Bryant: A lot of people know me as a cookbook author, but I started as a grassroots activist. During grad school I was drawn to programs that focused on feeding people. The program that moved me the most was a free breakfast program for young people. For me, this was the most revolutionary act- feeding people. In grad school I worked on a number of social justice issues but a lot of the issues were remised if they didn’t address feeding people. Many of the communities with issues had few options for healthy, affordable, appropriate food. I decided to start a project to engage young people to work to create a more healthy, just, sustainable food system. What’s a more powerful way to get young people engaged in these issues than to empower them to cook? So I went to cooking school. I went in with the purpose of starting this not for profit to empower food justice leaders. Now it’s a part of our everyday vernacular. It wasn’t this big back then. I talked about my idea on the first day of cooking school and was laughed at. When I started the program, young people would tell me I don’t drink water and I don’t eat vegetables. We wanted to raise their food IQ. We wanted to prepare them to go to supermarkets and food co-ops and select produce and to go into the kitchen to prepare meals for family and friends. We found the more that they prepared and tried diverse food the more it opened their palates. At the time there were so many organizations focused on urban agriculture, but I noticed young people didn’t know what to do with the produce. We found cooking to be the missing component to the movement. We found that our friends who were educated and had the disposable income, didn’t know about the complex issues around farming, agriculture, global economy and the environment. I wanted to write a book that was hip and interesting and discussed issues around agriculture aimed towards people in their 20s and 30s. We included recipes to encourage people to think about the issues and move into action. So many of the ways that people approach making changes, especially with marginalized communities, start with heavy politics. That just doesn’t work. When I became a vegan and started to harangue people, I was ignored. I found cooking to be a nice way to engage people and encourage change. It started with delicious food. I don’t care how ethical and sustainable food is, if it tastes bad, I don’t want it.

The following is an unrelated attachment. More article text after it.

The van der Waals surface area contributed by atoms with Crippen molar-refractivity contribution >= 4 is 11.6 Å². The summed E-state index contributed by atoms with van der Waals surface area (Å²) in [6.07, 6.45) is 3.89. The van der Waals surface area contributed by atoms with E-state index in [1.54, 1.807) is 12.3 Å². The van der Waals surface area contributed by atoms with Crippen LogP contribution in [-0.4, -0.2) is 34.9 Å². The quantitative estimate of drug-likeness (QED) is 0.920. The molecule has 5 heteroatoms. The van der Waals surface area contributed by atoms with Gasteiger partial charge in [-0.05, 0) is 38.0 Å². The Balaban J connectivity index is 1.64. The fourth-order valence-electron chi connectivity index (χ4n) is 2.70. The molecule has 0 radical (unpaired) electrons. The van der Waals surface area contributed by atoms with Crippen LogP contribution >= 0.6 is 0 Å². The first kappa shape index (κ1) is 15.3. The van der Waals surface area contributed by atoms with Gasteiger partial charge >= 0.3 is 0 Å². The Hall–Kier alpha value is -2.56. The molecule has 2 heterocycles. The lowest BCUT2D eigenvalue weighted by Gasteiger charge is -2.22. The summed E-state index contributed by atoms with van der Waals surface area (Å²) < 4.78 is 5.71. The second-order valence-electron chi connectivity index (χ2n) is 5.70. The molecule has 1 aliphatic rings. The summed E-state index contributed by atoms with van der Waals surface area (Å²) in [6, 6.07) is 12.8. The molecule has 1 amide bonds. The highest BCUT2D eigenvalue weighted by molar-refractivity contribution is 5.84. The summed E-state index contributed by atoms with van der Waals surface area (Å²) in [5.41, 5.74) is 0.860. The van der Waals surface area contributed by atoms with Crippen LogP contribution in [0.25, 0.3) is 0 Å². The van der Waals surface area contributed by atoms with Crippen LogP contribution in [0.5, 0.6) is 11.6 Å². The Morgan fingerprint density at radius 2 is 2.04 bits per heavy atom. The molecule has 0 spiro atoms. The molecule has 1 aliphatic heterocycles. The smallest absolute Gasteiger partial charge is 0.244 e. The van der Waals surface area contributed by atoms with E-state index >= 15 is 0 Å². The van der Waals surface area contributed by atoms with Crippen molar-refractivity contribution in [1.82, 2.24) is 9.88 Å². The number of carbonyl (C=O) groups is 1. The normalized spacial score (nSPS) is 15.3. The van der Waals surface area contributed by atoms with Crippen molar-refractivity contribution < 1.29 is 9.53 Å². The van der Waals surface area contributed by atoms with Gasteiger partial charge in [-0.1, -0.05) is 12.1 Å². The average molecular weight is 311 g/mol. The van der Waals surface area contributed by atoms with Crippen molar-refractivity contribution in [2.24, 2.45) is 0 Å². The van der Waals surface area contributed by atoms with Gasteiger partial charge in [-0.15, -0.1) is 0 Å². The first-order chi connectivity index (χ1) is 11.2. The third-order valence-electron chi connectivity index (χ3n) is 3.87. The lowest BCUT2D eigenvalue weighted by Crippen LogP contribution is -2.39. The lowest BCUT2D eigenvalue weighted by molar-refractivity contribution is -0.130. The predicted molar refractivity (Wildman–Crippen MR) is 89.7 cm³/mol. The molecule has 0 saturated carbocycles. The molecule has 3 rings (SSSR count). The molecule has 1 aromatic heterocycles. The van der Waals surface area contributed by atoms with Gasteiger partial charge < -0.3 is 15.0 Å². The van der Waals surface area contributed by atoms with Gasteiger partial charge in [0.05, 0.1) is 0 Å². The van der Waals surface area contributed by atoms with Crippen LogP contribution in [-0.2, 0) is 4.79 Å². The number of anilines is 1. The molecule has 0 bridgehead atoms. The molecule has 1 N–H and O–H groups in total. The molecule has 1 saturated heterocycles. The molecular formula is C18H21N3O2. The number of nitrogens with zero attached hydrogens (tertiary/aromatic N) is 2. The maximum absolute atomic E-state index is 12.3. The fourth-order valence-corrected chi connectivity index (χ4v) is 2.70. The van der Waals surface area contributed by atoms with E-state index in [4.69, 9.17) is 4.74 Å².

Elisa: From our research this morning we’ve seen that food bloggers are influential people. There are fruits and vegetables I never tried until I met you here. I eat healthier and am more open-minded than I was before because of this whole media. Tell us about great food, and the experience you create with music and reading. What inspired you to take food to that level of artistry?